The Bus Plan for Higher Ed

The White House released the plan for higher education this morning.  As per yesterday’s post, the plan will be promoted via a presidential bus tour.  Before I get into the plan, I might note that like the Regents and governor, the President is interested in use of technology – think MOOCs – to reduce costs, etc.  And like the Regents and governor, he seems to have problems with his own use of technology.  The screenshot you see here was take 3 hours and 45 minutes after the plan was officially released, but it doesn’t show the plan.  All that was available was info from yesterday that the plan would be released today. 

However, Inside Higher Ed does have a lengthy article on the plan and a copy of the White House media release (which has yet to appear on the White House website).  The full article is at:
http://www.insidehighered.com/news/2013/08/22/president-obama-proposes-link-student-aid-new-ratings-colleges

Excerpt from the article: President Obama appears to be making good on his vow to propose a “shake-up” for higher education. Early Thursday, he released a plan that would:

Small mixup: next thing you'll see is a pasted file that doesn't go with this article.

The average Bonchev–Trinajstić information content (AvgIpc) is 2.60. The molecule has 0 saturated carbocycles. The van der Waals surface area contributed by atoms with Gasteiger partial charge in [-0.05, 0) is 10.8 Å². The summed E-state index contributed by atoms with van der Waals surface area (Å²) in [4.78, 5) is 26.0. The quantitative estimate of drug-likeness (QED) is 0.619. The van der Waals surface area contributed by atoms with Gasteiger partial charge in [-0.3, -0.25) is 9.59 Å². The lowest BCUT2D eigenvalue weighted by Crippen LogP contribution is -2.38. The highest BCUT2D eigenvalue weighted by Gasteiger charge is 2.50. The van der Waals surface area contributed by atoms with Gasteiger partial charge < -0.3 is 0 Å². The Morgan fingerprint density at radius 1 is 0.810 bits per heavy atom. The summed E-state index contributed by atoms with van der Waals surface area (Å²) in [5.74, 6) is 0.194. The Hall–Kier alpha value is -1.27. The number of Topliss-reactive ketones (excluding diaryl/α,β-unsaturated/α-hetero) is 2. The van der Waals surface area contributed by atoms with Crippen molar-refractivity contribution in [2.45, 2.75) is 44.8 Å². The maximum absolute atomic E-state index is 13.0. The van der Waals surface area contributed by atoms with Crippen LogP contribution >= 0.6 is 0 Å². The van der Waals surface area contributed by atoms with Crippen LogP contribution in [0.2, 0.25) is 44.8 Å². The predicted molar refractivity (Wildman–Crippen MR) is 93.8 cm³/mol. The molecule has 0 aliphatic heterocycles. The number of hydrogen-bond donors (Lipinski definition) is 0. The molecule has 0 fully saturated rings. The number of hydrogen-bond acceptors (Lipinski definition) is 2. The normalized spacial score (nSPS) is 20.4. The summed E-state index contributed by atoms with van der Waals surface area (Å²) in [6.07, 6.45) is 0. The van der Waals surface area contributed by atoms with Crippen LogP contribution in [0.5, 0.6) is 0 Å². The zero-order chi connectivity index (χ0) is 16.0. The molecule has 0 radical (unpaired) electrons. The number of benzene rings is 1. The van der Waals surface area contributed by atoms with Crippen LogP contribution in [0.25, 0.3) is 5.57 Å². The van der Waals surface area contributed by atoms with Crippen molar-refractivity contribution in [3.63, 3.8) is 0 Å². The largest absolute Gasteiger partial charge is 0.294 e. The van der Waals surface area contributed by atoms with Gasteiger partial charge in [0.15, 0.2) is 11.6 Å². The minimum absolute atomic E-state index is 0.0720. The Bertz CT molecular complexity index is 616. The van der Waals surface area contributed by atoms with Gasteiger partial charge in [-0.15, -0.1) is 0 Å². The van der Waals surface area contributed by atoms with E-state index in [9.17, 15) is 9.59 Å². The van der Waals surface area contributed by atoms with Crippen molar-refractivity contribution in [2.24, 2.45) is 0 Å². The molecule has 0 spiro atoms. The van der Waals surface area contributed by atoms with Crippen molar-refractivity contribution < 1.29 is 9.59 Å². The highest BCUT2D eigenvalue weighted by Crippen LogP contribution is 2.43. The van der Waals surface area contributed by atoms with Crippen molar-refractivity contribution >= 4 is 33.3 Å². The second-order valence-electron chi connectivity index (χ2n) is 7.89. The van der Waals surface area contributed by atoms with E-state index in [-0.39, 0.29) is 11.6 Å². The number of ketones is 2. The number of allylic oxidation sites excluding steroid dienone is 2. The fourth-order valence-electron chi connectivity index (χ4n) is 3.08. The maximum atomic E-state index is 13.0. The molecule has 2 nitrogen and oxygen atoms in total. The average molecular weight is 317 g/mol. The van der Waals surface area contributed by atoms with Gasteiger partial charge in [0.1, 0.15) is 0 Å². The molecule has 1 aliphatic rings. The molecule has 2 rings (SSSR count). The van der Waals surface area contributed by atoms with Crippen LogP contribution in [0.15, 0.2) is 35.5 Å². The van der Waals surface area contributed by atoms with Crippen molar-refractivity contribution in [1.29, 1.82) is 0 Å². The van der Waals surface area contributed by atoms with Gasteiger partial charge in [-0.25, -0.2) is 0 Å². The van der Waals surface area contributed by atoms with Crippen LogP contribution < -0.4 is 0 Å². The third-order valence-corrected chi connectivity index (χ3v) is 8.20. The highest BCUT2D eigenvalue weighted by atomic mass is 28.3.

• Create a new rating system for colleges in which they would be evaluated based on various outcomes (such as graduation rates and graduate earnings), on affordability and on access (measures such as the percentage of students receiving Pell Grants).
  • Link student aid to these ratings, such that students who enroll at high performing colleges would receive larger Pell Grants and more favorable rates on student loans.
  • Create a new program that would give colleges a “bonus” if they enroll large numbers of students eligible for Pell Grants.
  • Toughen requirements on students receiving aid. For example, the president said that these rules might require completion of a certain percentage of classes to continue receiving aid.
The White House media release, courtesy of Inside Higher Ed, is at:
It’s unclear at this stage how much of the proposed agenda can be done by administrative regulatory fiat and how much would require cooperation from the currently-gridlocked Congress.

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